Caro proceeded to describe that when our stress response system is activated, the cortex disables—to visualize this, simply raise your fingers from the fist position. When this happens, we rely on our emotions in the limbic system and the survival mindset of the brainstem instead of our logic and reasoning to guide our decision making. Consequently, this allows our stress to turn into anxiety and worry. However, once we understand this scientific system and acknowledge the creator behind it—our good Father—we’ll be able to respond in a healthy, effective, and God-honoring way!

How Can We Recognize and Respond to an Imbalanced System?

Now that we know what happens to our brain when we allow stress to go unchecked, we can better see and address the imbalance! Here are four steps Mariana Caro provided to help us keep our stress under control:

1.    Identify the Signs

Stress can impact every area of our bodies resulting in symptoms ranging from irritability, mood swings, and restlessness to fatigue, over/under eating, and difficulty sleeping. In children, these signs often also include tantrums, isolation, defiance, or increased conflict between siblings and parents. Whether the signs are major or minor, it’s important to recognize them so beneficial and prayerful action may take place.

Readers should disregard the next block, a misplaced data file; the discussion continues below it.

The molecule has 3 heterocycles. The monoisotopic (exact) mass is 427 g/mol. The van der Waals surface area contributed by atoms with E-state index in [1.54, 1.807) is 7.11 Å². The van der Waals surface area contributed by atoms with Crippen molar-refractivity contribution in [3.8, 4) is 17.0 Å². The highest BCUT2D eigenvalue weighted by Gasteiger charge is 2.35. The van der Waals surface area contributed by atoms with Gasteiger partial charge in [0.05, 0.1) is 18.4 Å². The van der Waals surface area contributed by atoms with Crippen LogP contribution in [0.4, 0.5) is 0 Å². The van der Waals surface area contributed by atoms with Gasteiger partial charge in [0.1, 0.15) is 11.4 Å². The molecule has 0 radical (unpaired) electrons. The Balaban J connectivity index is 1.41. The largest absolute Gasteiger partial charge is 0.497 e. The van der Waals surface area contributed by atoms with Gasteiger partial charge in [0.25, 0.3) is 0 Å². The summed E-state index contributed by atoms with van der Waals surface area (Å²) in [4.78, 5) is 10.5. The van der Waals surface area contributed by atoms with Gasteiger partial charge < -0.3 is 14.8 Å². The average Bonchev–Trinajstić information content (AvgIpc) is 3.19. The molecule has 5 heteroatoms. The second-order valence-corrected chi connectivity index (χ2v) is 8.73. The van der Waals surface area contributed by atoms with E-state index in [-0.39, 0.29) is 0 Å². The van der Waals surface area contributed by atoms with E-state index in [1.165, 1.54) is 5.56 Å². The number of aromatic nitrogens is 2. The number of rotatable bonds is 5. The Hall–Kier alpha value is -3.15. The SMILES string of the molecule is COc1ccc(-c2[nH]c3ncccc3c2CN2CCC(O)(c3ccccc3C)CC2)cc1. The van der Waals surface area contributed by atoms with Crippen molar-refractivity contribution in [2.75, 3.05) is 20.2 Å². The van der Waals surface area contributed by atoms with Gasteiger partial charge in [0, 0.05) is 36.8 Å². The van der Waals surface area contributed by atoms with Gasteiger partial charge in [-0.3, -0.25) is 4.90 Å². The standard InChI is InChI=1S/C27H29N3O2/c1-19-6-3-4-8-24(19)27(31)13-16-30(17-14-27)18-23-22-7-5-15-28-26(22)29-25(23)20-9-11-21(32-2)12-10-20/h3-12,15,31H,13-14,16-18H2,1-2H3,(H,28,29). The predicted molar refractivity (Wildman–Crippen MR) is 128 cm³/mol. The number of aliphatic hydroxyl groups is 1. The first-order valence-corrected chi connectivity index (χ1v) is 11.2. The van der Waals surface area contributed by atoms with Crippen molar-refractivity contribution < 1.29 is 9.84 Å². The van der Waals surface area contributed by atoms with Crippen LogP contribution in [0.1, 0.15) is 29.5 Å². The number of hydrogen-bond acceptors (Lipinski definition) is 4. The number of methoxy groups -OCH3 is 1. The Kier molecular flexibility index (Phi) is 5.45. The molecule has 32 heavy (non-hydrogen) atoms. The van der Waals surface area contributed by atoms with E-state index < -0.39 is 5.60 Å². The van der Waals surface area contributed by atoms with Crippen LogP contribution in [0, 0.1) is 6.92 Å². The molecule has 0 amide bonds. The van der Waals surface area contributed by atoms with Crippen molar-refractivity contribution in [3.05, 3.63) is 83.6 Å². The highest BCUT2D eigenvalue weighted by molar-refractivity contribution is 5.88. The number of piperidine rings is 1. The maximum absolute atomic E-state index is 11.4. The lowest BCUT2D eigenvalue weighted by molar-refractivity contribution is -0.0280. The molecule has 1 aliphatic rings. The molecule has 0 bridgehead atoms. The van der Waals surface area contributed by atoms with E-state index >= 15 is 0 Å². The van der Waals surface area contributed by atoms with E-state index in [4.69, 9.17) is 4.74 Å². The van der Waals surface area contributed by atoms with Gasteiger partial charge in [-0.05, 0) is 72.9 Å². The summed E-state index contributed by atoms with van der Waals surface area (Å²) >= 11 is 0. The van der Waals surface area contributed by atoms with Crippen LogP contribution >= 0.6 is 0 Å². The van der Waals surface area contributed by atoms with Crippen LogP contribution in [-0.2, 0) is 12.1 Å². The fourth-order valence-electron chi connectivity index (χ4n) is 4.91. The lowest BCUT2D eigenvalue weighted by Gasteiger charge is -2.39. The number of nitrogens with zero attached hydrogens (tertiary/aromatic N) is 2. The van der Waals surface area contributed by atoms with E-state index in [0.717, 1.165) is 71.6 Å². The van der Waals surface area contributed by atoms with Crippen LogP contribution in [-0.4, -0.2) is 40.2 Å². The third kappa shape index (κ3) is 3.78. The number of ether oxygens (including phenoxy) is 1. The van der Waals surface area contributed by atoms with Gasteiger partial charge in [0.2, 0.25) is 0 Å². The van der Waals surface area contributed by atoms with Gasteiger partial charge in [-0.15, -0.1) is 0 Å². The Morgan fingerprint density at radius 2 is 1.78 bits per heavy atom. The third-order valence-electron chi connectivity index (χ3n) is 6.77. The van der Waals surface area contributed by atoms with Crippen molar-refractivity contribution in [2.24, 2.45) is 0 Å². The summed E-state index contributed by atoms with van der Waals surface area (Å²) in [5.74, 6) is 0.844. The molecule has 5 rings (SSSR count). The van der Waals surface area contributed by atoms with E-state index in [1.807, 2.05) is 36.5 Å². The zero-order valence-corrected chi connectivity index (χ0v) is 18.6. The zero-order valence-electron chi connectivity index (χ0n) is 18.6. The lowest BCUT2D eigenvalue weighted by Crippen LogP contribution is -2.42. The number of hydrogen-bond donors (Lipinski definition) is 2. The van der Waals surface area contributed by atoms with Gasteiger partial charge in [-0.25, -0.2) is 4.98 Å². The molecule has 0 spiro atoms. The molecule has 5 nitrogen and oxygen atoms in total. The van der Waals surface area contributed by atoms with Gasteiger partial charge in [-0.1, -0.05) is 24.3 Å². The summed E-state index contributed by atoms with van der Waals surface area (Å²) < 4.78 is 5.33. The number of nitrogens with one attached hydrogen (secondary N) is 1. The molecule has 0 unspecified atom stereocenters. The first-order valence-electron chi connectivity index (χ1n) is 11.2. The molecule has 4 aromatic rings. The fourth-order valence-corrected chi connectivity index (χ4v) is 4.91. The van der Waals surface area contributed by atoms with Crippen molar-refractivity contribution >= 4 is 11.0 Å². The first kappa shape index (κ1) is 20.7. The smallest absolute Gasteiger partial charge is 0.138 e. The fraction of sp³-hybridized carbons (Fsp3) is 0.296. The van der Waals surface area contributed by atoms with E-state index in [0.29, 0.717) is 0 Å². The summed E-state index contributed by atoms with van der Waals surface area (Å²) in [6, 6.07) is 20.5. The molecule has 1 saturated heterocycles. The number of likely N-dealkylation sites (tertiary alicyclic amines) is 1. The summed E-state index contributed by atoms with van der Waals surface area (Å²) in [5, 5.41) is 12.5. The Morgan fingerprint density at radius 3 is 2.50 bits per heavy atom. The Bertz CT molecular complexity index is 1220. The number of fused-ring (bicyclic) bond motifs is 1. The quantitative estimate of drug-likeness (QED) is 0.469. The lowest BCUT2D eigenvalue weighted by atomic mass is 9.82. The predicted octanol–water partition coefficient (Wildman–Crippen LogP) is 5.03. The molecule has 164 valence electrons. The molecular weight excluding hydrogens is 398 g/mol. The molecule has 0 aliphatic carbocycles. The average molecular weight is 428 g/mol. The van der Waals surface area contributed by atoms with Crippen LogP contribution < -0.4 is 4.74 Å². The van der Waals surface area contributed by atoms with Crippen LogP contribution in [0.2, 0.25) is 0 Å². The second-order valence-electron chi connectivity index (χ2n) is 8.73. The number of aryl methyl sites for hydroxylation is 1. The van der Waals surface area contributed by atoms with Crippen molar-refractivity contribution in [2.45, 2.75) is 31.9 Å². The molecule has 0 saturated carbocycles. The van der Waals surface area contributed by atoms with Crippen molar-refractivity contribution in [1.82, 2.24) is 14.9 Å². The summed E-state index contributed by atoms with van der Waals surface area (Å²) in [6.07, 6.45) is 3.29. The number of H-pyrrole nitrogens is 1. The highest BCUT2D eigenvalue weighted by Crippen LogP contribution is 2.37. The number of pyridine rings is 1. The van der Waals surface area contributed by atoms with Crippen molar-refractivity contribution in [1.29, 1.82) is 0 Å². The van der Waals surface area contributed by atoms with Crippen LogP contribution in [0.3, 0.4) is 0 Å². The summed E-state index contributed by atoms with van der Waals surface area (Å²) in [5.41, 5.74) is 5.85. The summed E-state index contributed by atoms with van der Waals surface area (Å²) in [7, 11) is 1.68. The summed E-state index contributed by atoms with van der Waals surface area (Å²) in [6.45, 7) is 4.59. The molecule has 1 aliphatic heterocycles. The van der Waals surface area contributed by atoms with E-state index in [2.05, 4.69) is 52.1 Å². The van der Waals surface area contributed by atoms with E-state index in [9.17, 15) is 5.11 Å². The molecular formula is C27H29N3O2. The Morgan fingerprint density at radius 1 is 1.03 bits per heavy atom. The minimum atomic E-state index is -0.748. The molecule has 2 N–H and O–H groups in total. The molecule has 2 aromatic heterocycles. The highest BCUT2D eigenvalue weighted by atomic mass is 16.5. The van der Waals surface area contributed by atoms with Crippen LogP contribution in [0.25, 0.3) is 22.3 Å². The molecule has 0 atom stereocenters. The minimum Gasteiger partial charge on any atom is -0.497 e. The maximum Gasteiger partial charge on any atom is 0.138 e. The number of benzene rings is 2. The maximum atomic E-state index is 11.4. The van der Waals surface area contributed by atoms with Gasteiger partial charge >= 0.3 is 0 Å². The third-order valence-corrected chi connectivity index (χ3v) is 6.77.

2. Locate Unhelpful Coping Strategies

Oftentimes, our bodies can naturally respond to stress in very unhealthy ways causing us to spiral further into anxiety and worry. Just as Jesus instructed His audience in Luke 12 what not to do in regards to worrying, we must identify what not to do as well. Some unhelpful habits, in both parents and children, include denial, becoming busier, trying to be in control, or acting apathetically. 

3. Take Action to Eliminate Negative Coping Habits